Allergic reactions:

Some antibiotics such as penicillin or sulpha drugs can cause severe reactions in the body for some people. These could be fatal.

Insufficient dosage:

Incorrect dosage of medicines will not cure and will prolong recovery. On the other hand, over-dosage may damage liver , kidneys and other organs. Indiscriminate use of antibiotics : These could, over a long time, lead to antimicrobial resistance . Consequently, the antibiotic may become ineffective when taken in the future.

Risk of stroke:

The most commonly misused medicines are painkillers. Analgesics can induce gastritis and can also increase risk of stroke by four times in patients with high BP.

 

Drug interactions:

 

Some herbal drugs and medicines may cause drug-to-drug interactions and adversely affect the body.

 

Self-medication by pregnant women:

This could adversely affect the unborn child causing congenital anomalies and birth defects. Unlike other facets of selfcare , self-medication involves the intake of drugs, which have the potential to be beneficial or harmful . Their improper use can have serious health implications, especially among children, the aged, and in people with special physiological conditions such as pregnancy and lactation. The government and health authorities must ensure that only safe drugs are made available OTC. Consumers should be given adequate information about their u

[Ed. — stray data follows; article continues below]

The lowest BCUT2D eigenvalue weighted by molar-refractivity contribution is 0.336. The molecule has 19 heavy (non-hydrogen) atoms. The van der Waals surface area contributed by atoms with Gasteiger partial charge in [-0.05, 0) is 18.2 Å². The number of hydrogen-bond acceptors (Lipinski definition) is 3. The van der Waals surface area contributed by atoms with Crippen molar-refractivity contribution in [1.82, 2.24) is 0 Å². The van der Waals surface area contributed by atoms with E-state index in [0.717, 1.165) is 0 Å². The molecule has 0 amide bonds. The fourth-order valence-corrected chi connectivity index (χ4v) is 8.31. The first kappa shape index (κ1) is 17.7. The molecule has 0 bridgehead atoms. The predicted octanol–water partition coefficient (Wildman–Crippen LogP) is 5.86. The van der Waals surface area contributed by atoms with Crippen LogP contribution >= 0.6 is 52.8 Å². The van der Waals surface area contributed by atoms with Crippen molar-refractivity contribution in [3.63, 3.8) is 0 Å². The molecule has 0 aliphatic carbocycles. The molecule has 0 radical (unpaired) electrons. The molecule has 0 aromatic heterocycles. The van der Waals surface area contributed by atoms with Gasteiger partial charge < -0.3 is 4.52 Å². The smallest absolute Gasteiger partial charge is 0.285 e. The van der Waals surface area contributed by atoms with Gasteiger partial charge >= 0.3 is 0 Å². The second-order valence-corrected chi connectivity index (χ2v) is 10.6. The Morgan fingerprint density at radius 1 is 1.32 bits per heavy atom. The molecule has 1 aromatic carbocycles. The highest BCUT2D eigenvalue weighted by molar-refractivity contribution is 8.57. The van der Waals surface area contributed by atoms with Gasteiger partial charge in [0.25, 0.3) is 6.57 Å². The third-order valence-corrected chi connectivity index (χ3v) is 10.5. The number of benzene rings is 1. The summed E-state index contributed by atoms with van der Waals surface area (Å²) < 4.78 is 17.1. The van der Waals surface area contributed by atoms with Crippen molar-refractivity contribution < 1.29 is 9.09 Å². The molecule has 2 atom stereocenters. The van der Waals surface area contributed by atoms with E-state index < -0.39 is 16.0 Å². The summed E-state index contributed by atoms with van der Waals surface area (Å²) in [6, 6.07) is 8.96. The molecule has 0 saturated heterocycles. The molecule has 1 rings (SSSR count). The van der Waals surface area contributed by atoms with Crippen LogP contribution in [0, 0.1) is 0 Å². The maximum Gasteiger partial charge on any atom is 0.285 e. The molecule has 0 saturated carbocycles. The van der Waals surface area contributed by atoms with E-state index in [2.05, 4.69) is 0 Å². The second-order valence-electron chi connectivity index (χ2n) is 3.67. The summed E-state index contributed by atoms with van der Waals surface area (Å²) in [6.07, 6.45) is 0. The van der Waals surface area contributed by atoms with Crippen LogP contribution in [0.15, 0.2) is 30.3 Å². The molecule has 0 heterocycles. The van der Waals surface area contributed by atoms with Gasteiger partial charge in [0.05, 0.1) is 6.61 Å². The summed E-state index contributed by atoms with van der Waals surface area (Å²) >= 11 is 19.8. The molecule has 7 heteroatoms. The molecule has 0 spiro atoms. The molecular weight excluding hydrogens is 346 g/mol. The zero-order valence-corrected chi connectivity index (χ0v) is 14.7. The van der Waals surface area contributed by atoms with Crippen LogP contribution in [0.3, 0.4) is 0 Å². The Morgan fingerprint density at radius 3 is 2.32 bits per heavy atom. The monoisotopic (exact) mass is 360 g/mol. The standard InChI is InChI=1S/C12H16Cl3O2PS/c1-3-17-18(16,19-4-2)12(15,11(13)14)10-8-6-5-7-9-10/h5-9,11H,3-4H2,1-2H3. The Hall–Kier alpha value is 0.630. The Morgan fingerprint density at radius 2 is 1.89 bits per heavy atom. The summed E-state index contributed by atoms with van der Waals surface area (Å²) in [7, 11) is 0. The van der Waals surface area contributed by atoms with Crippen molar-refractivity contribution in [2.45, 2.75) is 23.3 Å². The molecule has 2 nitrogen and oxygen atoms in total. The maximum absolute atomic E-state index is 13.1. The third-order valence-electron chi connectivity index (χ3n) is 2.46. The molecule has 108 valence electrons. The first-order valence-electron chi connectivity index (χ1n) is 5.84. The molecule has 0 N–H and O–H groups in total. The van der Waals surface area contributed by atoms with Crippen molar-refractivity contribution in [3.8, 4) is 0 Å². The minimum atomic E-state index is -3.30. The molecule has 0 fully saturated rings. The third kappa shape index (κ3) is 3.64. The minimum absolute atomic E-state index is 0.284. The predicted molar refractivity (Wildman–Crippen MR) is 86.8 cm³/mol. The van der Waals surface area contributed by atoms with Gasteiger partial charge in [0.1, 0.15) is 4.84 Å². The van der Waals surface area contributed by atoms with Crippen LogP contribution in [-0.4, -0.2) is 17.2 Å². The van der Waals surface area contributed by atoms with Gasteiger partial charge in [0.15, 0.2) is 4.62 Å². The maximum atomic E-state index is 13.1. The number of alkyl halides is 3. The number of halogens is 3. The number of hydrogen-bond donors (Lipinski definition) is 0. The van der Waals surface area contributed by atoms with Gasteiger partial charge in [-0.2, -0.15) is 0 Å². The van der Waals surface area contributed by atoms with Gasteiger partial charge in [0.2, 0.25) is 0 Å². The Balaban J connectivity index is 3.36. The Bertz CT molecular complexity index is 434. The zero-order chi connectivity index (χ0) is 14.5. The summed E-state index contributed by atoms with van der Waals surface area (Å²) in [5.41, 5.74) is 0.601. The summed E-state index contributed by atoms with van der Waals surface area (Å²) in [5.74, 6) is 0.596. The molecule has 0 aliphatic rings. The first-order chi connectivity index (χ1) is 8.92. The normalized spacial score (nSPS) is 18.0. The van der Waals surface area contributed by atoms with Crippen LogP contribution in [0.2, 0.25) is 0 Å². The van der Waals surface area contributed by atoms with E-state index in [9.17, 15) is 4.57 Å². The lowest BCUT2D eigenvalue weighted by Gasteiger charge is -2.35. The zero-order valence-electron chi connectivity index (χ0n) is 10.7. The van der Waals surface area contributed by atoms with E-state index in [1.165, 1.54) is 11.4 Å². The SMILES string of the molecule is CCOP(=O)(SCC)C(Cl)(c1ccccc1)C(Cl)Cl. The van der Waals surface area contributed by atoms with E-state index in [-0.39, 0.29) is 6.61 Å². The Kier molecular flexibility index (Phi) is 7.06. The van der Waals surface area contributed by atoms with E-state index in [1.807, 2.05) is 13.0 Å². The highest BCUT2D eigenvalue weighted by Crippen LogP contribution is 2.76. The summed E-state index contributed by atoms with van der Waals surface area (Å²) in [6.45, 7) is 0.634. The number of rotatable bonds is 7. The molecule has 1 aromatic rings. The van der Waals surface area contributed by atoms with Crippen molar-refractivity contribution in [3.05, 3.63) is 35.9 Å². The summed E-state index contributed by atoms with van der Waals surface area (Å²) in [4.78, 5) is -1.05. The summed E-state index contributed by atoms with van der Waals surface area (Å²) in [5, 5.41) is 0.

When someone has a heart attack…

If immediate first-aid is not given to a heart attack patient, there may be permanent damage or a cardiac arrest.

Heart attack is one of the leading causes of death the world over. Most of these deaths take place, because proper first-aid or medical attention is not given between the time the person has the attack and the time the person reaches a hospital. That is why it is important for everyone to know how and what to do, as soon as a person is suspected to have had a heart attack.

Remember the following:
Every moment is precious in case of heart attack, so act fast. Do not leave the person alone and don’t try to manage at home. Do not give anything orally. Even if he feels little better, lift him to reach the nearest hospital as early as possible.There is no household remedy for heart attack. Keep him in lying down posture, loosen his clothing and rush him to the nearest hospital. Make him chew one full tablet of apirin and swallow.

Give him one Sorbitrate tablet under the tongue. If there is profuse sweating, ie, drop in blood pressure, then don’t give it.
You can give glucose powder in spoonful dosages on or under the tongue frequently. Don’t give sweet drinks.

If short of breath, then recline the patient partially and make him cough intermittently.

If the person is unconscious and unresponsive, CPR (cardio pulmonary resuscitation) should be performed. Give chest thrust and mouth-to-mouth respiration.

Do not depend on the first-aid to benefit. Reach the nearest facility, which has ICU or advanced treatment facilities for heart